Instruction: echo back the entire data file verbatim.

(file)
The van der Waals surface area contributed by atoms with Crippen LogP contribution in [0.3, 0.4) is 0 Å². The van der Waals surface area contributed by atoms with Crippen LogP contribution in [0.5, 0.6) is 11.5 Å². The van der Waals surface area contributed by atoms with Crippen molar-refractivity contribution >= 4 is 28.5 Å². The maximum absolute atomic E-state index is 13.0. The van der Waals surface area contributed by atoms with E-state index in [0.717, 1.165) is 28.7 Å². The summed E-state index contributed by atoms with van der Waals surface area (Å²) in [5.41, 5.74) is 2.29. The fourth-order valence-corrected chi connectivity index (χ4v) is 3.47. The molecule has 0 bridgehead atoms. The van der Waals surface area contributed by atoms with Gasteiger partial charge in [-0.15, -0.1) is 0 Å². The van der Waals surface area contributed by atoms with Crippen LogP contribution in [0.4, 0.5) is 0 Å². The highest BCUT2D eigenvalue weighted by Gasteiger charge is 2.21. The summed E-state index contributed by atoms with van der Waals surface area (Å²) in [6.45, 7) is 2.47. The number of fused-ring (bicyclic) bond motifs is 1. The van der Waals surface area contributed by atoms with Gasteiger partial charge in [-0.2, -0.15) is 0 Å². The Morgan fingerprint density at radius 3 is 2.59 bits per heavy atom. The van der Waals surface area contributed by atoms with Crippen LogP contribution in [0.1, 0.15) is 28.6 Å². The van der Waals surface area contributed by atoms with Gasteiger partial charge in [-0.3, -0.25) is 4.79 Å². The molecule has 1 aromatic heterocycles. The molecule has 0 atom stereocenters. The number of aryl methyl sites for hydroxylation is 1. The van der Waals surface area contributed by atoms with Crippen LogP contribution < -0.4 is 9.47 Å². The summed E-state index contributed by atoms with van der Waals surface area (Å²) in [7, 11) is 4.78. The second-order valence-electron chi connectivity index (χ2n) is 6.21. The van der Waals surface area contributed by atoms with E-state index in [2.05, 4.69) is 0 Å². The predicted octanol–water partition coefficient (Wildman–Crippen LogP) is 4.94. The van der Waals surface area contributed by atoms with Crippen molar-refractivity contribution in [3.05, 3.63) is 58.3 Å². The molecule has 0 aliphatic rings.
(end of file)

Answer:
The van der Waals surface area contributed by atoms with Crippen LogP contribution in [0.3, 0.4) is 0 Å². The van der Waals surface area contributed by atoms with Crippen LogP contribution in [0.5, 0.6) is 11.5 Å². The van der Waals surface area contributed by atoms with Crippen molar-refractivity contribution >= 4 is 28.5 Å². The maximum absolute atomic E-state index is 13.0. The van der Waals surface area contributed by atoms with E-state index in [0.717, 1.165) is 28.7 Å². The summed E-state index contributed by atoms with van der Waals surface area (Å²) in [5.41, 5.74) is 2.29. The fourth-order valence-corrected chi connectivity index (χ4v) is 3.47. The molecule has 0 bridgehead atoms. The van der Waals surface area contributed by atoms with Gasteiger partial charge in [-0.15, -0.1) is 0 Å². The van der Waals surface area contributed by atoms with Crippen LogP contribution in [0.4, 0.5) is 0 Å². The highest BCUT2D eigenvalue weighted by Gasteiger charge is 2.21. The summed E-state index contributed by atoms with van der Waals surface area (Å²) in [6.45, 7) is 2.47. The number of fused-ring (bicyclic) bond motifs is 1. The van der Waals surface area contributed by atoms with Gasteiger partial charge in [-0.2, -0.15) is 0 Å². The Morgan fingerprint density at radius 3 is 2.59 bits per heavy atom. The van der Waals surface area contributed by atoms with Crippen LogP contribution in [0.1, 0.15) is 28.6 Å². The van der Waals surface area contributed by atoms with Gasteiger partial charge in [-0.3, -0.25) is 4.79 Å². The molecule has 1 aromatic heterocycles. The molecule has 0 atom stereocenters. The number of aryl methyl sites for hydroxylation is 1. The van der Waals surface area contributed by atoms with Crippen LogP contribution < -0.4 is 9.47 Å². The summed E-state index contributed by atoms with van der Waals surface area (Å²) in [7, 11) is 4.78. The second-order valence-electron chi connectivity index (χ2n) is 6.21. The van der Waals surface area contributed by atoms with E-state index in [2.05, 4.69) is 0 Å². The predicted octanol–water partition coefficient (Wildman–Crippen LogP) is 4.94. The van der Waals surface area contributed by atoms with Crippen molar-refractivity contribution in [3.05, 3.63) is 58.3 Å². The molecule has 0 aliphatic rings.